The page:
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Everywhere on the internet people are blogging/bragging about how smart contract can reinforce payment to musicians/content providers (on each usage (download, listening/clicking) of the content!!), but I don't see it happen at the technology level, especially after reading this answer. So is it really possible to trigger the contract through changes in real-life outside of the blockchain?

A broader question would be, what are the restrictions on the input data into the contract each time on execution? I could certainly imagine the aforementioned reinforcement be possible if each executing node were allowed to fetch input data from the internet, but there would arise at least two problems:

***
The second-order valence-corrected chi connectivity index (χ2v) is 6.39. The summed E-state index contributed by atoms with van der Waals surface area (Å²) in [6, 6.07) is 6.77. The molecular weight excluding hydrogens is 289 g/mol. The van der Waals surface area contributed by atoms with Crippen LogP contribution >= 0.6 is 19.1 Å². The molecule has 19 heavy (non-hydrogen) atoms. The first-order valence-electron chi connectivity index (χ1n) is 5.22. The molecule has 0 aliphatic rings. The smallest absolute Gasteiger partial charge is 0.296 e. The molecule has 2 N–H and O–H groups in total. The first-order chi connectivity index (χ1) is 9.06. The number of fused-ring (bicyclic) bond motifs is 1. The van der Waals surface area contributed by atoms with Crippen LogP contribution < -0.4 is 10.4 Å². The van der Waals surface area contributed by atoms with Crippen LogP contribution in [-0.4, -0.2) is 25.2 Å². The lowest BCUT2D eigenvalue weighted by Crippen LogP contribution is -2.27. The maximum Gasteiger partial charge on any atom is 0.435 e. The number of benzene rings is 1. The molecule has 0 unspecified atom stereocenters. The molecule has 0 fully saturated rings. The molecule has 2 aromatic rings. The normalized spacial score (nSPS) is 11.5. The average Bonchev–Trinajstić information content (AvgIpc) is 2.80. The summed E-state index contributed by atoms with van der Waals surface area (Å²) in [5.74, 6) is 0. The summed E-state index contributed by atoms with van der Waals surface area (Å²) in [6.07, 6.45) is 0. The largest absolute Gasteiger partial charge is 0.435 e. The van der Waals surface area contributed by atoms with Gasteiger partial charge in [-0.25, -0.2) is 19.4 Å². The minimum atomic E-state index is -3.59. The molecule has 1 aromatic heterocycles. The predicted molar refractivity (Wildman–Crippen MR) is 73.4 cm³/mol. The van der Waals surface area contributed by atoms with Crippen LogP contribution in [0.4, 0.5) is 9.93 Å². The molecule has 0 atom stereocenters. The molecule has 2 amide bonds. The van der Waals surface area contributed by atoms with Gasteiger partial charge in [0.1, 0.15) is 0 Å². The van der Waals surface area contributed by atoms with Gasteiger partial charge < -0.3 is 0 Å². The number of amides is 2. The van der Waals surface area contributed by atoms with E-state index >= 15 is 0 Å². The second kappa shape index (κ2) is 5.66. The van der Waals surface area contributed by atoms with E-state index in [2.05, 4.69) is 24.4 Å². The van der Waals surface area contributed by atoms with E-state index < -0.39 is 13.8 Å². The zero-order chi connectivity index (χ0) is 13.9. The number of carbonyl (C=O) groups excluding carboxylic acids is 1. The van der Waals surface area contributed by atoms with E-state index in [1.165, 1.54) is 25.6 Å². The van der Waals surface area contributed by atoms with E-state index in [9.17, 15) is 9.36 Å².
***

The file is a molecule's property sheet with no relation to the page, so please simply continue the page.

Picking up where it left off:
1. since the execution time can't always be the same throughout the network, such fetched input data can hardly be checked against forgery because a faked fetch is indiscernible from a fetch at another point in time. An agreement will then never be made.

  2. if the input data is fetched constantly from another server, that server could have huge influence on the execution, should it be centralized.

  • I was going to write an answer to this, but all of your concerns are covered by this previous answer: ethereum.stackexchange.com/a/2336/52 – Richard Horrocks Mar 27 '17 at 20:21
  • Thanks for the link and the comment. However, what if we're fetching dynamic data? If I have understood the other link (from my question body) correctly, i.e. if the execution of the contract is done on many nodes for the same block, the resulting output will probably be different, and therefore the block will not be accepted? – andrew Mar 27 '17 at 22:14